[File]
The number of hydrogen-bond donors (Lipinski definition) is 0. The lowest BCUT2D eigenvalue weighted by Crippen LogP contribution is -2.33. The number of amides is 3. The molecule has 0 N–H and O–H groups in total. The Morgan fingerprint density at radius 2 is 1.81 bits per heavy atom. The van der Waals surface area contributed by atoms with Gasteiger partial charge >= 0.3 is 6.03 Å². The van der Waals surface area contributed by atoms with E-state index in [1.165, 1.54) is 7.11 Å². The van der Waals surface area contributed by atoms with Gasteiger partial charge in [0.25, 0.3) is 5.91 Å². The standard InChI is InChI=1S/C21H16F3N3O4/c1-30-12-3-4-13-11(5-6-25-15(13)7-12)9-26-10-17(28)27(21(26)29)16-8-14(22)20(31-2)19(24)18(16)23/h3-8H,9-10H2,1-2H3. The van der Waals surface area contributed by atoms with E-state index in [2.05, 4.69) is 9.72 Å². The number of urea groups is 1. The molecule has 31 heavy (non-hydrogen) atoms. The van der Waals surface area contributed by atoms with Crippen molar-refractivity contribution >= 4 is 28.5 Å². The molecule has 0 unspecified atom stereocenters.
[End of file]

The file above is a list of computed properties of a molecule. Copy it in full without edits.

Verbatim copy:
The number of hydrogen-bond donors (Lipinski definition) is 0. The lowest BCUT2D eigenvalue weighted by Crippen LogP contribution is -2.33. The number of amides is 3. The molecule has 0 N–H and O–H groups in total. The Morgan fingerprint density at radius 2 is 1.81 bits per heavy atom. The van der Waals surface area contributed by atoms with Gasteiger partial charge >= 0.3 is 6.03 Å². The van der Waals surface area contributed by atoms with E-state index in [1.165, 1.54) is 7.11 Å². The van der Waals surface area contributed by atoms with Gasteiger partial charge in [0.25, 0.3) is 5.91 Å². The standard InChI is InChI=1S/C21H16F3N3O4/c1-30-12-3-4-13-11(5-6-25-15(13)7-12)9-26-10-17(28)27(21(26)29)16-8-14(22)20(31-2)19(24)18(16)23/h3-8H,9-10H2,1-2H3. The van der Waals surface area contributed by atoms with E-state index in [2.05, 4.69) is 9.72 Å². The number of urea groups is 1. The molecule has 31 heavy (non-hydrogen) atoms. The van der Waals surface area contributed by atoms with Crippen molar-refractivity contribution >= 4 is 28.5 Å². The molecule has 0 unspecified atom stereocenters.